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on 22 October 2011
Ever heard a bad album by TGU? If you know the band then you also know what you are in for and can buy this CD in the blind. No big surprises here, but a continuation on the road they once set out on. As usual pure quality and The Stone Turntable is a logical successor to Moonshout, because quite in the same vein. If you don't know the band than this album is as good as any for trying: expect an eclectic mix of hip- and trip-hop, rap, bhangra, polka, beats, dance, you name it... African, Indian, Eastern European, it's all there. Sounds messy? Well, after eight albums and 18 years of playing this band surely knows how to mix it into their own, cohesive and always uplifting sound. These are the pioneers of ethno-dance and have no equals. If ever you feel gloomy, TGU gets you out of it.
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on 27 January 2012
This is a great new album from TGU, the UK world-ethno-dance ensemble that has been around since the early '90s. It's not as good as their now classic masterpiece of 1995, INTERNATIONAL TIMES, but it may be their best since then. On the strength of that album I checked out the next couple of TGU releases (Psychic Karaoke and Rejoice, Rejoice), but found them lame by comparison, and so I had given up on the band until now. I haven't heard the intervening albums beyond sound clips -- this is their 7th since I.T. -- so I'm not 100% sure it's their best since then, but THE STONE TURNTABLE is definitely worth hearing for anyone who has ever enjoyed the band's music.

The two core members of the group are Tim Whelan and Hamilton Lee, but they often go by pseudonyms in album credits. Here, Lee retains his usual name of "Mantu," while Whelan uses his given name. The great Natacha Atlas, who sang "Temple Head" on I.T., no doubt their best-known song, is no longer with them, but great female vocals are still part of the sound. TGU's sound is the relentless advance of the multinational working class, with the Caribbean and South Asian contingents most strongly represented.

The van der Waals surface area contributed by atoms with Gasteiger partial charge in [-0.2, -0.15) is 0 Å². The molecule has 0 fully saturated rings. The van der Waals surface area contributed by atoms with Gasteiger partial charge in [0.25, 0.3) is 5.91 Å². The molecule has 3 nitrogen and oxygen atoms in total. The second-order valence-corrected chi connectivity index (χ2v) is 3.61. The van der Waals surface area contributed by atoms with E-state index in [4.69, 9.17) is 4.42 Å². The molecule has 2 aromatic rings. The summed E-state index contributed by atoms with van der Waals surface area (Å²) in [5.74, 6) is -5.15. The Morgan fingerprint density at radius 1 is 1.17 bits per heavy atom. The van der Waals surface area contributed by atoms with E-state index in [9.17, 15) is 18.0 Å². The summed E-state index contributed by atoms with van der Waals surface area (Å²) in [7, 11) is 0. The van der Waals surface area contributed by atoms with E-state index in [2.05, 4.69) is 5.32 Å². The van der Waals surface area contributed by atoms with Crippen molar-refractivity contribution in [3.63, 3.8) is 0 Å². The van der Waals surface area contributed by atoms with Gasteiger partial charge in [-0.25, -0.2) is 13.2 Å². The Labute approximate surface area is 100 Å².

I find that THE STONE TURNTABLE gets off to a weak start, hence the 4 stars. The opener, "Be As One," is a nice spiritual introduction, a chant with instrumental backing. But the next four tracks don't do much for me. Things really take off with "Tribe Organiser," a great propulsive number, and are then maintained at a high level through to the end, Track 15, "Mazboori." A standout along the way is "The Future People," which would sound great blasting on the dance floor or on the radio, with the driving sitar of Sheema Mukherjee. "We Come to Tear Your Wall Down" is a lyrical highlight, clearly referring to the wall enclosing the Palestinians in the West Bank, but more generally applicable to walls of exclusion everywhere that keep the working class from enjoying the fruits of its labor.

Fantastic music for our times, when working people are occupying the centers of power around the world!
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on 22 February 2013
I have to admit I love transglobal underground, its not the most innovative of their albums , but there are some gems on it.
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on 10 September 2015
I really like TGU and the Stone Turntable didn't make me disappointed, this was good buy.
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